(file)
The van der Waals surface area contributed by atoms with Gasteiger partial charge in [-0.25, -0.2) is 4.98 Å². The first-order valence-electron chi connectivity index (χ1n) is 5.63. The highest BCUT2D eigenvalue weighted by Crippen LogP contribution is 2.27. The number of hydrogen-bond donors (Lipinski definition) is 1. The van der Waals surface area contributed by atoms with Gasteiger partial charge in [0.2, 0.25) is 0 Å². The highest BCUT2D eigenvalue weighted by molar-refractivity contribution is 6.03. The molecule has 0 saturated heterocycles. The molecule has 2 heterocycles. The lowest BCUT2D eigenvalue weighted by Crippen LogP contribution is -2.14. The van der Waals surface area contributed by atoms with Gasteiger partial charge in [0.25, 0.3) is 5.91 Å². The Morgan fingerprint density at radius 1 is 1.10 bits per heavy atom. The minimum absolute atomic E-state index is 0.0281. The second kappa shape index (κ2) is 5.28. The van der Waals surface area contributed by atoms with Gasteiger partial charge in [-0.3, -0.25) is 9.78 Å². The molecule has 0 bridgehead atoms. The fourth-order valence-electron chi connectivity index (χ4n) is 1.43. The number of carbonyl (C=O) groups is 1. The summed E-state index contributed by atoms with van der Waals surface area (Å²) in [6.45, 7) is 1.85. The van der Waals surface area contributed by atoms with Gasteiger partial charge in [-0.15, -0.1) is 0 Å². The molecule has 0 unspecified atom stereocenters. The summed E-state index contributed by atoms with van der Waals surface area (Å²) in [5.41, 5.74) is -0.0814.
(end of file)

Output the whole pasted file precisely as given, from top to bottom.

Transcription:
The van der Waals surface area contributed by atoms with Gasteiger partial charge in [-0.25, -0.2) is 4.98 Å². The first-order valence-electron chi connectivity index (χ1n) is 5.63. The highest BCUT2D eigenvalue weighted by Crippen LogP contribution is 2.27. The number of hydrogen-bond donors (Lipinski definition) is 1. The van der Waals surface area contributed by atoms with Gasteiger partial charge in [0.2, 0.25) is 0 Å². The highest BCUT2D eigenvalue weighted by molar-refractivity contribution is 6.03. The molecule has 0 saturated heterocycles. The molecule has 2 heterocycles. The lowest BCUT2D eigenvalue weighted by Crippen LogP contribution is -2.14. The van der Waals surface area contributed by atoms with Gasteiger partial charge in [0.25, 0.3) is 5.91 Å². The Morgan fingerprint density at radius 1 is 1.10 bits per heavy atom. The minimum absolute atomic E-state index is 0.0281. The second kappa shape index (κ2) is 5.28. The van der Waals surface area contributed by atoms with Gasteiger partial charge in [-0.3, -0.25) is 9.78 Å². The molecule has 0 bridgehead atoms. The fourth-order valence-electron chi connectivity index (χ4n) is 1.43. The number of carbonyl (C=O) groups is 1. The summed E-state index contributed by atoms with van der Waals surface area (Å²) in [6.45, 7) is 1.85. The van der Waals surface area contributed by atoms with Gasteiger partial charge in [-0.15, -0.1) is 0 Å². The molecule has 0 unspecified atom stereocenters. The summed E-state index contributed by atoms with van der Waals surface area (Å²) in [5.41, 5.74) is -0.0814.